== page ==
After taking a final leave of friends in Granville, Massachusetts, he returned in August to his beloved flock in Granville, New-York, and continued his pastoral labours, as usual, through the year. Early in the year following he penned his last sermon from these words: "And serve him day and night in his temple." He was now contemplating the "saint's everlasting rest," a subject on which he had often dwelt with great delight, and which, as he drew near to eternity, was unquestionably invested with new interest. His mind was elevated with heavenly contemplations.

* The president of one of our colleges, hearing him preach on Jmlas's selling Christ, remarked, that " there were more rich thoughts in that discourse than any he had ever heard."


Symptoms of disease indicated that the time of his departure was at hand. Early in March a species of gangrene appeared in one of his feet, which threatened speedy dissolution. For three weeks he experienced extreme anguish day and night. There was then a mitigation of the violence of disease, and he resumed his pastoral labours. On the 7th of April he preached at the funeral of a young man from 2 Cor. v., 1: "For we know that if our earthly house of this tabernacle were dissolved, we have a building of God, a house not made with hands, eternal in the heavens." His aspect was of such a death-like paleness, that he seemed, in a sense, to be preaching his own funeral sermon. For several weeks, though at the expense of great suffering, he met his congregation twice on the Lord's day. His last sermon delivered in public was from Luke iv., 16: "And, as his custom was, he went into the synagogue on the Sabbath day." .'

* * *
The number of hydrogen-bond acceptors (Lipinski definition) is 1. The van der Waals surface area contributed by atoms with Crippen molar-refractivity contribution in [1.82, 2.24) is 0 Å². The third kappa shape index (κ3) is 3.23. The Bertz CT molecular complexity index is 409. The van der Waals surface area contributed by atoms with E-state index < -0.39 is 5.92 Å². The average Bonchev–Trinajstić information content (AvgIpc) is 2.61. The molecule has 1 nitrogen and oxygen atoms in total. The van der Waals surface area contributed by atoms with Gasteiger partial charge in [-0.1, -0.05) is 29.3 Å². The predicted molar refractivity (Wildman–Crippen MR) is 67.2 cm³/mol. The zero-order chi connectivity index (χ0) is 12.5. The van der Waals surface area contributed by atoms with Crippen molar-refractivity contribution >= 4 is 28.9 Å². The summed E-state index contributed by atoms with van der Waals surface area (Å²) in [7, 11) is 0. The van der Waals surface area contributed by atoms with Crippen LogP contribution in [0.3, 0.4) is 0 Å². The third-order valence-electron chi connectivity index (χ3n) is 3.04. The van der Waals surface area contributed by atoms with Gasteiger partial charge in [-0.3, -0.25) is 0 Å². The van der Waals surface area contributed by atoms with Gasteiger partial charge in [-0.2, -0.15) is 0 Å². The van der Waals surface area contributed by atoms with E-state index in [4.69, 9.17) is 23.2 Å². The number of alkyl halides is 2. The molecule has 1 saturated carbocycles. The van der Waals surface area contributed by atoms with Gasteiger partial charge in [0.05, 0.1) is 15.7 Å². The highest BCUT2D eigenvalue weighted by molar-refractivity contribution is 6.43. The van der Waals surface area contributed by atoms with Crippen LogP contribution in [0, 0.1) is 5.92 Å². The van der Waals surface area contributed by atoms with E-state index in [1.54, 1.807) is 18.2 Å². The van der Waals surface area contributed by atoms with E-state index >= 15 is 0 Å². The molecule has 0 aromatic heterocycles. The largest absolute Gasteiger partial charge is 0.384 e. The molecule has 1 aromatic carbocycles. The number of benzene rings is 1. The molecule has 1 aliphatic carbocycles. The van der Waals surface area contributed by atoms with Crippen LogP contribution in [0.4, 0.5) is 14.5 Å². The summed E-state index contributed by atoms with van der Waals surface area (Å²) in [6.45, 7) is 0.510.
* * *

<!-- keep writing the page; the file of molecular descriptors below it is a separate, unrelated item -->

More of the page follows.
He now bade farewell to his pulpit, and retired to the bosom of his family to die. And he retired laden with the blessing of multitudes, whose gratitude, confidence, and affection he carried with him to his grave.

In May. he was confined for the most part to his house, but still had strong desires to preach the gospel to his fellow-men. To a brother in the ministry he made the following remarks: "I am strong in the be lief of the same doctrines, and wish to die preaching the same gospel, which, for more than fifty years, I have proclaimed to mankind."